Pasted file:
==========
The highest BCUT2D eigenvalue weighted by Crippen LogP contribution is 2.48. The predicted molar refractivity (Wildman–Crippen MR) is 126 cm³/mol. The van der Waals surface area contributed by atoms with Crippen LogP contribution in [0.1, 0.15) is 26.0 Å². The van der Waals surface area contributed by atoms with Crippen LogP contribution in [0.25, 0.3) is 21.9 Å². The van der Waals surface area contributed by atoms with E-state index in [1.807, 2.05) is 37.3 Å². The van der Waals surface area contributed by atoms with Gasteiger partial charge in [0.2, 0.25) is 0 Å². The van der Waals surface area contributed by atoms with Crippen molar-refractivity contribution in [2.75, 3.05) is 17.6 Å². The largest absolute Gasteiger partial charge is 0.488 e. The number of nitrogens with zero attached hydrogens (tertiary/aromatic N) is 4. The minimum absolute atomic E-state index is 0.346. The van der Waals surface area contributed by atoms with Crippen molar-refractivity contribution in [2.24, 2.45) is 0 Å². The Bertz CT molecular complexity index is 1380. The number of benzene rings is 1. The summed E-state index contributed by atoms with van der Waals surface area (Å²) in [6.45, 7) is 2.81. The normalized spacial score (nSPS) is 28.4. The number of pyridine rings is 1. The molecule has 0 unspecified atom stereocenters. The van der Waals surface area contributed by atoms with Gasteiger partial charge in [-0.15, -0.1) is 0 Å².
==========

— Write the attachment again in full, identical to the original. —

The highest BCUT2D eigenvalue weighted by Crippen LogP contribution is 2.48. The predicted molar refractivity (Wildman–Crippen MR) is 126 cm³/mol. The van der Waals surface area contributed by atoms with Crippen LogP contribution in [0.1, 0.15) is 26.0 Å². The van der Waals surface area contributed by atoms with Crippen LogP contribution in [0.25, 0.3) is 21.9 Å². The van der Waals surface area contributed by atoms with E-state index in [1.807, 2.05) is 37.3 Å². The van der Waals surface area contributed by atoms with Gasteiger partial charge in [0.2, 0.25) is 0 Å². The van der Waals surface area contributed by atoms with Crippen molar-refractivity contribution in [2.75, 3.05) is 17.6 Å². The largest absolute Gasteiger partial charge is 0.488 e. The number of nitrogens with zero attached hydrogens (tertiary/aromatic N) is 4. The minimum absolute atomic E-state index is 0.346. The van der Waals surface area contributed by atoms with Crippen molar-refractivity contribution in [2.24, 2.45) is 0 Å². The Bertz CT molecular complexity index is 1380. The number of benzene rings is 1. The summed E-state index contributed by atoms with van der Waals surface area (Å²) in [6.45, 7) is 2.81. The normalized spacial score (nSPS) is 28.4. The number of pyridine rings is 1. The molecule has 0 unspecified atom stereocenters. The van der Waals surface area contributed by atoms with Gasteiger partial charge in [-0.15, -0.1) is 0 Å².